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Fatoş Üstek named director of Liverpool Biennial

Plus: Vancouver Art Gallery workers reach agreement with museum | High court dismisses Neo Bankside residents’ case against Tate | and Tomi Ungerer (1931–2019)

12 February 2019

Our daily round-up of news from the art world

Fatoş Üstek named director of Liverpool Biennial | Fatoş Üstek, current director and chief curator of the David Roberts Art Foundation, has been named the new director of the Liverpool Biennial. Prior to joining DRAF in 2018, Üstek was an independent curator; projects included fig-2 at the ICA and Art Night 2017, both in London. She replaces Sally Tallant, who was appointed president and executive director of the Queens Museum in New York at the end of last year. Üstek was featured on this year’s Apollo 40 under 40 Europe; read Apollo’s interview with the curator here.

Vancouver Art Gallery workers reach agreement with museum | Workers at the Vancouver Art Gallery, who went on strike last Tuesday, have now reached an agreement with the museum and have ended their strike, their union CUPE 15 announced yesterday. The agreement concludes a lengthy period of negotiations over the workers’ contracts; the new four-year deal includes retroactive wage increases of 1.5 per cent for the past two years and future increases of 1.75 per cent in 2019 and two per cent in 2020.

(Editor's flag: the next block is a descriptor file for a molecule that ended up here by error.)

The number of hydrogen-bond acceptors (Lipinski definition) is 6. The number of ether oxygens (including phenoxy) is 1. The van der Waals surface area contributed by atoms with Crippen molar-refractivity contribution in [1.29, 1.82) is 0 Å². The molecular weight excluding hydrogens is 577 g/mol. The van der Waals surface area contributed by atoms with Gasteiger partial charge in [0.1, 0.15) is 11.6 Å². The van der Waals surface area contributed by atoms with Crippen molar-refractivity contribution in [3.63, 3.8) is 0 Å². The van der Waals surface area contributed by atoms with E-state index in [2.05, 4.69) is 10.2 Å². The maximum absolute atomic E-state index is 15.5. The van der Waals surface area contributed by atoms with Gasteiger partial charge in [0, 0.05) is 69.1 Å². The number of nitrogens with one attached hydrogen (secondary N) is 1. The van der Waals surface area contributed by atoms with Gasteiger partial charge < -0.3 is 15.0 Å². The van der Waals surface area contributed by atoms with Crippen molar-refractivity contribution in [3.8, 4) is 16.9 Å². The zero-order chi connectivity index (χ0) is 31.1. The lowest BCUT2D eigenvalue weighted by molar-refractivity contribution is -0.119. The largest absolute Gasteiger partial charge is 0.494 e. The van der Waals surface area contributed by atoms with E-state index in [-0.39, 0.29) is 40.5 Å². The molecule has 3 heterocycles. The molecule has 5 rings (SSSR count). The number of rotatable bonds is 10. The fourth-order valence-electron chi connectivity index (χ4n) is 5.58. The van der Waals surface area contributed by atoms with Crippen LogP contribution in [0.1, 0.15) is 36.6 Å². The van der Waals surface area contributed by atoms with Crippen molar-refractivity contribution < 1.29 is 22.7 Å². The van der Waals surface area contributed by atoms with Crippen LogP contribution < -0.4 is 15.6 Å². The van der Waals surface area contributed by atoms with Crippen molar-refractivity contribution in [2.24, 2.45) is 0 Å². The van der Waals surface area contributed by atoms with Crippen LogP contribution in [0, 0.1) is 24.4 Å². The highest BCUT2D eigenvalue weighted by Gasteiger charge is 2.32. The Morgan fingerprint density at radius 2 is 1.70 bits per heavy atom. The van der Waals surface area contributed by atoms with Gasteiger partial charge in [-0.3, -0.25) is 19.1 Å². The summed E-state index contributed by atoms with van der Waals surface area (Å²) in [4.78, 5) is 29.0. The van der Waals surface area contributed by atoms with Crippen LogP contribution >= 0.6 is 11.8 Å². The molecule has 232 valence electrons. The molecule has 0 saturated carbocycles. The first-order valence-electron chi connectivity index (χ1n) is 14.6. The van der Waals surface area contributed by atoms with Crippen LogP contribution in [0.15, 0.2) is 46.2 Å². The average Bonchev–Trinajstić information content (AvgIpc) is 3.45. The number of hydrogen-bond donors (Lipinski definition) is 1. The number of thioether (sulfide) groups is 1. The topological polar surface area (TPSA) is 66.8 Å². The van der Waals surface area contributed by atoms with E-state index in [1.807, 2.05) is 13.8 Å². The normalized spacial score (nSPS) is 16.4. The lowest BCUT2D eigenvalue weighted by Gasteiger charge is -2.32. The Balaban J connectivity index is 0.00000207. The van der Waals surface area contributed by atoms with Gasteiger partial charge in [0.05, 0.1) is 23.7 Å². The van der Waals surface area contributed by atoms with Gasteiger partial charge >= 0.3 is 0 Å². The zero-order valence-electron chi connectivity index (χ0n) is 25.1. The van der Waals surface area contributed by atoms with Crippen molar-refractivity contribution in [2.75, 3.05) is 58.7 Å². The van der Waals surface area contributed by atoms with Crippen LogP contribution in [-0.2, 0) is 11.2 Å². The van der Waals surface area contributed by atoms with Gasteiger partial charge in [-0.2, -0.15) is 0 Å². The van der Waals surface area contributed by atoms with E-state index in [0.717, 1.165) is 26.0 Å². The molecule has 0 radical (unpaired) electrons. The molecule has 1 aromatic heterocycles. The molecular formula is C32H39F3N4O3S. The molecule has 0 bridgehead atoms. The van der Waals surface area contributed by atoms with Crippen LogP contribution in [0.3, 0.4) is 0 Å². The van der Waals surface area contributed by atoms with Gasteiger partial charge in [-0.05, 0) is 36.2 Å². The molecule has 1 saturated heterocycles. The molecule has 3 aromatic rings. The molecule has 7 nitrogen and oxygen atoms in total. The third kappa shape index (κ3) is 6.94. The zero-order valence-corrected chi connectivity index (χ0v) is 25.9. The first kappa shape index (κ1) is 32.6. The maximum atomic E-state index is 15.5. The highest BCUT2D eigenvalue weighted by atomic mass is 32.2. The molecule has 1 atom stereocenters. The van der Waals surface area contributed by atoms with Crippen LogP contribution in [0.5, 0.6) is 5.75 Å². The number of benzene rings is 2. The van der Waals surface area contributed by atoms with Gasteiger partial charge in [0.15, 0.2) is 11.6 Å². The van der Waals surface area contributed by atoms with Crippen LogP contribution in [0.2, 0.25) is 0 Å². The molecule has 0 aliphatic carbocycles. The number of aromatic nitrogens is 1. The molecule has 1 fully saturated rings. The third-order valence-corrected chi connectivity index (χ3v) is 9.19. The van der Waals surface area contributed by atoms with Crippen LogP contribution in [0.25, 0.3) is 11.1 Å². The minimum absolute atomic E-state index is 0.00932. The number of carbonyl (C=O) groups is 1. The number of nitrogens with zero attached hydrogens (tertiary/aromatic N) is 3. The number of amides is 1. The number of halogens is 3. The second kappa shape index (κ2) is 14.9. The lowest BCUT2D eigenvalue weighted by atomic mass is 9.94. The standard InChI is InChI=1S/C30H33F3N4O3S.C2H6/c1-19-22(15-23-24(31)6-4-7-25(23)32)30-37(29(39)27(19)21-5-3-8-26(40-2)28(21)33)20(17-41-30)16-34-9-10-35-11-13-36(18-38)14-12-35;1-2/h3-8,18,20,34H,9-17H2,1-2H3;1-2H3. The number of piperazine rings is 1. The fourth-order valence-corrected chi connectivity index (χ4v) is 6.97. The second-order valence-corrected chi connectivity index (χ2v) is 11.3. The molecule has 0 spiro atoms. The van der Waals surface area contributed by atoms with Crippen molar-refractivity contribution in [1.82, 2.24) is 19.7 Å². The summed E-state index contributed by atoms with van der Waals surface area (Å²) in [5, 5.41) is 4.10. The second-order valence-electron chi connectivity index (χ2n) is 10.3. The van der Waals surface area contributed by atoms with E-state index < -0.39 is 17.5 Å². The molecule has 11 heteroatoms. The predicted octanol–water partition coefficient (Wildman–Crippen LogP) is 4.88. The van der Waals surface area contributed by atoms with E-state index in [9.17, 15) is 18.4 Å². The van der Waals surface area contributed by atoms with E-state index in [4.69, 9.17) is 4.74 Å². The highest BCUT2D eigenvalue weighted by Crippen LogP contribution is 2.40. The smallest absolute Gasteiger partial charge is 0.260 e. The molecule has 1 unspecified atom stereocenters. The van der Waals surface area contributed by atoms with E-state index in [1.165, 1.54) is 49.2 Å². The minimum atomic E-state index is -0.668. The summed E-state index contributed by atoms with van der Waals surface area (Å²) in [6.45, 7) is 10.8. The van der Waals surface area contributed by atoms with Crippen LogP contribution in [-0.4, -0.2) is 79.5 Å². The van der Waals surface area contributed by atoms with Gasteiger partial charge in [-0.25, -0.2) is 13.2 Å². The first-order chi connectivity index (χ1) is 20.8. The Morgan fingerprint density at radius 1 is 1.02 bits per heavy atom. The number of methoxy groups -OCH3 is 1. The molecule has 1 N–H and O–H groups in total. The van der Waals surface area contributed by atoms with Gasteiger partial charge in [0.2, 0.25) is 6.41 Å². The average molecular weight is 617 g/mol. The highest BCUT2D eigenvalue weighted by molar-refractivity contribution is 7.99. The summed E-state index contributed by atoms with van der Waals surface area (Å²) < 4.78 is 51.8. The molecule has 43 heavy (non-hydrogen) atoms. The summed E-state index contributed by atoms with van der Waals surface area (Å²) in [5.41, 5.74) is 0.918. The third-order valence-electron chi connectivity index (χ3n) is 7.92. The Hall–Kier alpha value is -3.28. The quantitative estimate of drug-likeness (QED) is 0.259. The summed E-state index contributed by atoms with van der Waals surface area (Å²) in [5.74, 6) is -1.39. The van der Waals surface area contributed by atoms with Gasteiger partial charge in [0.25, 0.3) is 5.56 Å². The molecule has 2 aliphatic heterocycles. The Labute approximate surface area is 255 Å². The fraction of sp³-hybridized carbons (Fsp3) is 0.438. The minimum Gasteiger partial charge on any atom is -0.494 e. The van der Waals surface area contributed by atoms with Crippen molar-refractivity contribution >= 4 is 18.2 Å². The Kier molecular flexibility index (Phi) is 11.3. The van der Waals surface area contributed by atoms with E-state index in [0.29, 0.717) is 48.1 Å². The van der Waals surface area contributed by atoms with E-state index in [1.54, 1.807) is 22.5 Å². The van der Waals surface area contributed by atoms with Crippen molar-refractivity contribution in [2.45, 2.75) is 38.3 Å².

High court dismisses Neo Bankside residents’ case against Tate | A high court judge has dismissed a nuisance claim made by residents of the Neo Bankside development that the viewing platform on the top floor of the Tate Modern’s Blavatnik Building constitutes an ‘invasion of privacy’. The owners of the four flats who brought the case argued that the viewing platform, which opened in 2016, allowed gallery visitors to see into their homes. The judge stated this was ‘because of the complete glass walls of the living accommodation’ and the claimants could ‘take remedial steps’ to protect their privacy, such as using curtains or blinds.

Tomi Ungerer (1931–2019) | The artist, writer and illustrator Tomi Ungerer has died at the age of 87. Ungerer, who was born in Strasbourg in 1931 and lived in New York for two decades before settling in Ireland in 1976, was primarily known for his satirical drawings. However, his oeuvre extended to paintings, sculptures, political posters, erotica and more 140 books for both adults and children. There is a museum dedicated to his life and work in Strasbourg. The Washington Post has published an obituary here.

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